Because biologists consider habitat loss the single most important cause of extinction, it is not surprising that the ESA provides that: "if a species is listed, the appropriate Secretary must designate critical habitat (CH) areas where the species is currently found or which might provide additional habitat for the species recovery" (IB10072). What is surprising is that critical habitat has been designated for fewer than one fourth of listed species (RL30792), although CH has been allocated for one third of domestic species. This is largely due to the decision "to allocate scarce resources to the listing of new species" (IB10072), and to the difficulty of handling questions involving private land. The Fish and Wildlife Service, moreover, believes that "CH offers little protection for a [listed] species beyond that already available," and that habitat areas outside those currently occupied by the species need to be considered.
Designating critical habitat, as well as accounting for species impact in development, both require a complex balancing of environmental versus economic factors. While ideally sustainable development would allow harmonious, environmentally friendly growth patterns, in reality this has often not been the case. The original ESA mandate, that economic factors are to play no part in listing species, has been amended so that recovery plans must account for economic impact, "in the designation of critical habitat, in the process for obtaining an exemption for a particular proposed action from the prohibitions of the ESA, and in the development of the recovery plan" (RL30792). A threatened species is always threatened, but a number of paths may be taken to recovery: "This process has been analogized to making a diagnosis of whether a patient has cancer solely on medical grounds, but later considering economic factors in determining appropriate treatment once the patient has been diagnosed." However the ultimate exception to ESA enforcement, exemption, has only ever occurred for two species (RL30792).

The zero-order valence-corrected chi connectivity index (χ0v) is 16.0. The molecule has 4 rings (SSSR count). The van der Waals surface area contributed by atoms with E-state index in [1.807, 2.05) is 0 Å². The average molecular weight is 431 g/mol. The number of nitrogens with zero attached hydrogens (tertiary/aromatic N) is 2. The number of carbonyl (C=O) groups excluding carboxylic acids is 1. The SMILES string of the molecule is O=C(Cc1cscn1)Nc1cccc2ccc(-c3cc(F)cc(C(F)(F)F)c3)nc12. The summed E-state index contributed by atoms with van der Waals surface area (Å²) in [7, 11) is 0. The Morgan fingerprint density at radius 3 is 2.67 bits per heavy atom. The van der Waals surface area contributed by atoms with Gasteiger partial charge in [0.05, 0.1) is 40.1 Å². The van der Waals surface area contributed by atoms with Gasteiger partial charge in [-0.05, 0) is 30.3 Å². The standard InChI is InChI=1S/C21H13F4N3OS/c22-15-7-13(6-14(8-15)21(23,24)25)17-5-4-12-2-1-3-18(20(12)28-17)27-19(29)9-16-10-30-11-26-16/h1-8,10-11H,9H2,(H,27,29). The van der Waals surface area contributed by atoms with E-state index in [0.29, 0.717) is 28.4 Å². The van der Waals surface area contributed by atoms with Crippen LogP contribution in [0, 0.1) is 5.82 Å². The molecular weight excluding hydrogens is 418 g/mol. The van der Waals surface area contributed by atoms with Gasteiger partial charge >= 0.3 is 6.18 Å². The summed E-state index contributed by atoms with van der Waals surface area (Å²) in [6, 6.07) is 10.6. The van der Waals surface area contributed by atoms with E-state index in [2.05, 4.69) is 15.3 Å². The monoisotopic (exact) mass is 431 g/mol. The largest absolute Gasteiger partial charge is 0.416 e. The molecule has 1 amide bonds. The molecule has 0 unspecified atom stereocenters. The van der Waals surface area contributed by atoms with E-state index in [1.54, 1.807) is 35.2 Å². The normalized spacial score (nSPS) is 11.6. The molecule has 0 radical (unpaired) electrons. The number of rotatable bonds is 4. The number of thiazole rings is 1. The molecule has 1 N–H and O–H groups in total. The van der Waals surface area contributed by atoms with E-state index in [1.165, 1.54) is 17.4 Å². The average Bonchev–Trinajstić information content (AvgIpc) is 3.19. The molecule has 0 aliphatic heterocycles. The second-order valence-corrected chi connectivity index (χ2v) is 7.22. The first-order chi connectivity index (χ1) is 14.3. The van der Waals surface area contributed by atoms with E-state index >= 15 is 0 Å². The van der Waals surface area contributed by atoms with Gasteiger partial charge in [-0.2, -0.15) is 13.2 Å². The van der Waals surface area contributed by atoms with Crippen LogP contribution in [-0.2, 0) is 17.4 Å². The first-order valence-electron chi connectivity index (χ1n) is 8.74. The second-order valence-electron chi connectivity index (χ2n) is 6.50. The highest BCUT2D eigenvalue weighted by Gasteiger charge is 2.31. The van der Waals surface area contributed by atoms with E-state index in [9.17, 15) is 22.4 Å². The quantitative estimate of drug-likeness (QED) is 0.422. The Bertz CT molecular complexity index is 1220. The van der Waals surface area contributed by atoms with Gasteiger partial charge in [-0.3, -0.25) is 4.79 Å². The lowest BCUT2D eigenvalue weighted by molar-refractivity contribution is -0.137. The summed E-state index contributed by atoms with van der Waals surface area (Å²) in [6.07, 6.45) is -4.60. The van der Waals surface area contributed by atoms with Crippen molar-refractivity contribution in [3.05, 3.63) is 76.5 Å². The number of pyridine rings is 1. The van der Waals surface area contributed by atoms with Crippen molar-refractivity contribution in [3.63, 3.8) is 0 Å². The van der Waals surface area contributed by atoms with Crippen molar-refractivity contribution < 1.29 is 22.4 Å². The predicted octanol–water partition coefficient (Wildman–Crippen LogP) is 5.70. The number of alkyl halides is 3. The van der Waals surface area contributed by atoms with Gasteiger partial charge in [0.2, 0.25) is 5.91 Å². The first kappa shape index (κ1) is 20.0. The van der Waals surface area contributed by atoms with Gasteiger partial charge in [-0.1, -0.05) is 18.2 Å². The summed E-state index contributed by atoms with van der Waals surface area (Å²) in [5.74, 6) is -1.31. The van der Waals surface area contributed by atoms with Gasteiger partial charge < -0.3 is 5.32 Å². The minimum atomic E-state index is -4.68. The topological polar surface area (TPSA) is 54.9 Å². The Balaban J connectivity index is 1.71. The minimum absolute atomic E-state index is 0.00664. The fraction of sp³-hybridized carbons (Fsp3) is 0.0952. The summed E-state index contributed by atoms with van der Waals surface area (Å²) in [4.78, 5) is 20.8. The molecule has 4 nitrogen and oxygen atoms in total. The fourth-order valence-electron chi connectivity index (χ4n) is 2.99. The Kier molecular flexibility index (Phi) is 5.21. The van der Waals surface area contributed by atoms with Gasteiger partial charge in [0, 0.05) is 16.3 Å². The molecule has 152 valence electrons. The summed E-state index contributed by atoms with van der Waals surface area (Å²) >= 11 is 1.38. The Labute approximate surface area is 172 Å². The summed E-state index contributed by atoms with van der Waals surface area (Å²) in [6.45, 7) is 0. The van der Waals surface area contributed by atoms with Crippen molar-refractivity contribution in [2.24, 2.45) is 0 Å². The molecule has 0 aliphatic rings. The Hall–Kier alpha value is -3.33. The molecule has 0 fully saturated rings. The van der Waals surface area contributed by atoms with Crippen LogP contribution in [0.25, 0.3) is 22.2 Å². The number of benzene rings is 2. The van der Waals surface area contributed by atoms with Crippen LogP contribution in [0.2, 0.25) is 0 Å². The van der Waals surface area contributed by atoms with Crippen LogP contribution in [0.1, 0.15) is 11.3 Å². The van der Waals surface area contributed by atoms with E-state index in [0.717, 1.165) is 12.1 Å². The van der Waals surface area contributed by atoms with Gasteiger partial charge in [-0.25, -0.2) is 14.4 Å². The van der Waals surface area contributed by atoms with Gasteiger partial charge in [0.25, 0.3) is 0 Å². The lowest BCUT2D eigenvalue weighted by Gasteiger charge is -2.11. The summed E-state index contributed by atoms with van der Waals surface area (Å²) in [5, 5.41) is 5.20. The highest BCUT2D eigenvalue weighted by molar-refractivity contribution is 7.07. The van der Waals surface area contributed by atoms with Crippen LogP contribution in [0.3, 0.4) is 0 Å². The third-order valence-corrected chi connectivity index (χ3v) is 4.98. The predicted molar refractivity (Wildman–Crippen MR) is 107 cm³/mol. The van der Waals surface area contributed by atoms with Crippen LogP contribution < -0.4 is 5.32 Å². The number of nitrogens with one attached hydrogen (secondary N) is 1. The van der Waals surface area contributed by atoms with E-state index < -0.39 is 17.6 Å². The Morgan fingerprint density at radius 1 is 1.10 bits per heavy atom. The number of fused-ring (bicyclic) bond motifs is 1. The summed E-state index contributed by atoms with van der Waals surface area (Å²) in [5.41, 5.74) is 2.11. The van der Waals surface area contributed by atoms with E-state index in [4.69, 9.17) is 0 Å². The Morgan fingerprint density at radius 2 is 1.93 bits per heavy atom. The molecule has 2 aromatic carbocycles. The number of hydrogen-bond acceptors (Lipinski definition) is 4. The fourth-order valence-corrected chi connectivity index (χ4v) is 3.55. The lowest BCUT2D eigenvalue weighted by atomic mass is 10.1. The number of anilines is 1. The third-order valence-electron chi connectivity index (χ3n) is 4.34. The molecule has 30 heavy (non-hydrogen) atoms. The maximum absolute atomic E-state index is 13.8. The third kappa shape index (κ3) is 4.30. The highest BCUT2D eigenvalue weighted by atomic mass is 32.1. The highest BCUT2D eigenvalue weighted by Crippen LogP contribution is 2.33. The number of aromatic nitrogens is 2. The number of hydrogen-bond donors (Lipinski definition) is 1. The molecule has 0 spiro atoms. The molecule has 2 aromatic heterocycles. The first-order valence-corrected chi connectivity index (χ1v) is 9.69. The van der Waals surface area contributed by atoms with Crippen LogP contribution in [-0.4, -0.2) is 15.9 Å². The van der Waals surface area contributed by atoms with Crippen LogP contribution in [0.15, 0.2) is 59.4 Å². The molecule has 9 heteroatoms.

Although the exemption process was written into law to preserve the Snail Darter, it is not one of these two species. Rather, an act of Congress allowed the completion of the Tellico Dam in 1979. The fish did not then suffer extinction, however. Populations found elsewhere, together with transplant efforts, have since lead to an upgrading of the Snail Darter's status from endangered to threatened.